Chicago has several green roof incentive programs, including the Green Roof Improvement Fund, a 50% grant match for the cost of placing a green roof on an existing building located in the Central Loop TIF District up to a maximum grant amount of $100,000 per project, and the Green Roof Grant Program, which awards $5,000 grants for green roof projects on residential and small commercial projects. In addition, the city of Chicago currently requires all new, near-flat roofs meet the U.S. EPA ENERGY STAR cool roof standards as part of the Chicago Energy Conservation Code. A cool roof uses special materials to reflect the sun's heat instead of warming the building below. The city's Cool Roofs Grant Program provides up to $6,000 each to help residents and small business owners install roofs that meet or exceed the cool roof standards.

Focus: Commercial, Residential
Category: Incentive
State: Illinois

This template offers ideas, provisions, and definitions a local government may chose to include when developing a green building ordinance. This document also includes ordinances and resolutions already passed by Florida jurisdictions.

Focus: Commercial, Residential
Category: Green Building
State: Florida

This document provides a sample ordinance, including a blank template.

Focus: Residential
Category: Code Adoption and Compliance
State: Oregon

Initiative 202 authorizes the city council to levy and collect a Climate Action Plan Tax from residential, commercial, and industrial power consumers for the purpose of funding a plan to reduce greenhouse gas emissions.

Focus: Commercial, Residential
Category: Miscellaneous
State: Colorado

In addition to requirements for increased energy performance, indoor air quality and homeowner education, the residential green building ordinance specifies the need for waste reduction and recycling. The waste reduction goal is to divert a minimum of 50% (by weight) from the landfill site.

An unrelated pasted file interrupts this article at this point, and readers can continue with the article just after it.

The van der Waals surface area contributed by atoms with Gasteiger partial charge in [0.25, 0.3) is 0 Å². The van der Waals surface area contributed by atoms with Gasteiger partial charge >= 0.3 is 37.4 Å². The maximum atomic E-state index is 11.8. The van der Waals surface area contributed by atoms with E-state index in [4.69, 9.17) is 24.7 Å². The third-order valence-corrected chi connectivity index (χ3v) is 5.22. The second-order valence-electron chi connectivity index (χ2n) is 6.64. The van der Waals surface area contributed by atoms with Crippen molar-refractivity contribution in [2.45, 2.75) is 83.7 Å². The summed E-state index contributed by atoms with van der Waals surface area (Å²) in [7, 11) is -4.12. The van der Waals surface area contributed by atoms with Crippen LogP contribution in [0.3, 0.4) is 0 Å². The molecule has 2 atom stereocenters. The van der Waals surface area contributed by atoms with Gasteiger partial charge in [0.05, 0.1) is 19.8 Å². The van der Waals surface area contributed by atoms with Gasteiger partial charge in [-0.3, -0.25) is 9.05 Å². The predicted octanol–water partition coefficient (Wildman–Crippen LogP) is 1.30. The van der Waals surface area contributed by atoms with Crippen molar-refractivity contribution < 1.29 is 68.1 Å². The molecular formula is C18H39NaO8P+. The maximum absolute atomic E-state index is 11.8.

Focus: Residential
Category: Green Building
State: Maryland

This communication pertains to log home testing. The log home industry will not support any new code changes because many of the standards are too restrictive. The council has agreed to use REScheck, however.

Focus: Residential
Category: Code Adoption and Compliance, Miscellaneous
State: Virginia

August 28, 2009, Governor Pat Quinn signed the Energy Efficient Building Act into law. The Act established a statewide residential energy code (for the first time), which requires that newly constructed residential buildings meet the minimum standards set forth in the most recent version of the International Energy Conservation Code (2009 IECC). The Illinois Capital Development Board (CDB) must now review and adopt the code through an administrative proceeding. The Illinois Capital Development Board adopts each new version of the IECC within 9 months of its publication, with an effective date 3 months afterwards. Administrative rules for the law are developed by CDB and approved by the General Assembly's Joint Committee on Administrative Rules (JCAR). Illinois has adopted the last three published versions of ASHRAE/IESNA Standard 90.1. The state is now on track to adopt both residential and commercial consistently. Illinois adopted the 2009 IECC/ASHRAE 90.1-2007 on...

Focus: Commercial, Residential
Category: Code Adoption and Compliance
State: Illinois